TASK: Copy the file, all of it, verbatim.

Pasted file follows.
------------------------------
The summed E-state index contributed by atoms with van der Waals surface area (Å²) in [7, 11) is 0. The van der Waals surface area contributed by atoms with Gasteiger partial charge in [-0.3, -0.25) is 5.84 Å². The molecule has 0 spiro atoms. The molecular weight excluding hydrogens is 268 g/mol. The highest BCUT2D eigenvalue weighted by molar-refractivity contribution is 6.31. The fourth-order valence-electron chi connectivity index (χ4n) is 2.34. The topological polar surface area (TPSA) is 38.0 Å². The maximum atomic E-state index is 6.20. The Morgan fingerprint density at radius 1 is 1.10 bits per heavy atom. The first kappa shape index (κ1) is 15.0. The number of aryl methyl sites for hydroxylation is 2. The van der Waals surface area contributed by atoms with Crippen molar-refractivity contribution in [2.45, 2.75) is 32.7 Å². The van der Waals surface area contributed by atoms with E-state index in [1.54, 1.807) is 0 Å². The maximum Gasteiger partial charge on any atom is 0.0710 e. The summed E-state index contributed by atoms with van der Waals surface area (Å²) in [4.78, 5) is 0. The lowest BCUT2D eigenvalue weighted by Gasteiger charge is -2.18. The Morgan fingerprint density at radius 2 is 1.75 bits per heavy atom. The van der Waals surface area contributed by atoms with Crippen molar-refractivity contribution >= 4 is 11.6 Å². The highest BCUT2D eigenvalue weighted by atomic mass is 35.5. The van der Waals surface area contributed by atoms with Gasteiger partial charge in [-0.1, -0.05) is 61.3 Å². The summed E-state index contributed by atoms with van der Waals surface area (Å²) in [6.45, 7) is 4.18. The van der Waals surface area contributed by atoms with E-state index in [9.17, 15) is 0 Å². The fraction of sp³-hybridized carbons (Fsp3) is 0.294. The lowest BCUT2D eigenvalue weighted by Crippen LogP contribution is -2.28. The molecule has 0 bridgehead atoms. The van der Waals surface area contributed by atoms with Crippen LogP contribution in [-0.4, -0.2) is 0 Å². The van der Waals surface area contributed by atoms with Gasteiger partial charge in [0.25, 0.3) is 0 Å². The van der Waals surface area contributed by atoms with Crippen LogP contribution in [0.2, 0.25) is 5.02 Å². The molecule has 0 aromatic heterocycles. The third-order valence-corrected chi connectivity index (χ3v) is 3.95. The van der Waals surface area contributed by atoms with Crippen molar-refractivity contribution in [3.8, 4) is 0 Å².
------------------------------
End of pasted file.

The summed E-state index contributed by atoms with van der Waals surface area (Å²) in [7, 11) is 0. The van der Waals surface area contributed by atoms with Gasteiger partial charge in [-0.3, -0.25) is 5.84 Å². The molecule has 0 spiro atoms. The molecular weight excluding hydrogens is 268 g/mol. The highest BCUT2D eigenvalue weighted by molar-refractivity contribution is 6.31. The fourth-order valence-electron chi connectivity index (χ4n) is 2.34. The topological polar surface area (TPSA) is 38.0 Å². The maximum atomic E-state index is 6.20. The Morgan fingerprint density at radius 1 is 1.10 bits per heavy atom. The first kappa shape index (κ1) is 15.0. The number of aryl methyl sites for hydroxylation is 2. The van der Waals surface area contributed by atoms with Crippen molar-refractivity contribution in [2.45, 2.75) is 32.7 Å². The van der Waals surface area contributed by atoms with E-state index in [1.54, 1.807) is 0 Å². The maximum Gasteiger partial charge on any atom is 0.0710 e. The summed E-state index contributed by atoms with van der Waals surface area (Å²) in [4.78, 5) is 0. The lowest BCUT2D eigenvalue weighted by Gasteiger charge is -2.18. The Morgan fingerprint density at radius 2 is 1.75 bits per heavy atom. The van der Waals surface area contributed by atoms with Crippen molar-refractivity contribution >= 4 is 11.6 Å². The highest BCUT2D eigenvalue weighted by atomic mass is 35.5. The van der Waals surface area contributed by atoms with Gasteiger partial charge in [-0.1, -0.05) is 61.3 Å². The summed E-state index contributed by atoms with van der Waals surface area (Å²) in [6.45, 7) is 4.18. The van der Waals surface area contributed by atoms with E-state index in [9.17, 15) is 0 Å². The fraction of sp³-hybridized carbons (Fsp3) is 0.294. The lowest BCUT2D eigenvalue weighted by Crippen LogP contribution is -2.28. The molecule has 0 bridgehead atoms. The van der Waals surface area contributed by atoms with Crippen LogP contribution in [-0.4, -0.2) is 0 Å². The van der Waals surface area contributed by atoms with Gasteiger partial charge in [0.25, 0.3) is 0 Å². The van der Waals surface area contributed by atoms with Crippen LogP contribution in [0.2, 0.25) is 5.02 Å². The molecule has 0 aromatic heterocycles. The third-order valence-corrected chi connectivity index (χ3v) is 3.95. The van der Waals surface area contributed by atoms with Crippen molar-refractivity contribution in [3.8, 4) is 0 Å².